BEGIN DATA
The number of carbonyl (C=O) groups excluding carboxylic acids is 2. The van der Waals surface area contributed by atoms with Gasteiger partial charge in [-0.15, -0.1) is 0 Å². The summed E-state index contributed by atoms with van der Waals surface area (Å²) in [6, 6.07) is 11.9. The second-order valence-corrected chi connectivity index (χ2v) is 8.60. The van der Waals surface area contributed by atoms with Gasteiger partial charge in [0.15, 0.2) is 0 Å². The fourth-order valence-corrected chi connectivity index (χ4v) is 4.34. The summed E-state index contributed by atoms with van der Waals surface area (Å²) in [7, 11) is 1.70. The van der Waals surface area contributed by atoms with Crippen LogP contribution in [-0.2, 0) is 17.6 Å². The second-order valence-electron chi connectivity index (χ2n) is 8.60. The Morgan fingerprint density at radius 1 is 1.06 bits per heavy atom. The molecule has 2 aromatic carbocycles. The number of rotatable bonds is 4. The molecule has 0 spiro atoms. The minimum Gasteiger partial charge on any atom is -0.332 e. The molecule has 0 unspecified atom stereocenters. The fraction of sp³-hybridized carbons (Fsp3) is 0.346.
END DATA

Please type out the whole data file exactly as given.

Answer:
The number of carbonyl (C=O) groups excluding carboxylic acids is 2. The van der Waals surface area contributed by atoms with Gasteiger partial charge in [-0.15, -0.1) is 0 Å². The summed E-state index contributed by atoms with van der Waals surface area (Å²) in [6, 6.07) is 11.9. The second-order valence-corrected chi connectivity index (χ2v) is 8.60. The van der Waals surface area contributed by atoms with Gasteiger partial charge in [0.15, 0.2) is 0 Å². The fourth-order valence-corrected chi connectivity index (χ4v) is 4.34. The summed E-state index contributed by atoms with van der Waals surface area (Å²) in [7, 11) is 1.70. The van der Waals surface area contributed by atoms with Crippen LogP contribution in [-0.2, 0) is 17.6 Å². The second-order valence-electron chi connectivity index (χ2n) is 8.60. The Morgan fingerprint density at radius 1 is 1.06 bits per heavy atom. The molecule has 2 aromatic carbocycles. The number of rotatable bonds is 4. The molecule has 0 spiro atoms. The minimum Gasteiger partial charge on any atom is -0.332 e. The molecule has 0 unspecified atom stereocenters. The fraction of sp³-hybridized carbons (Fsp3) is 0.346.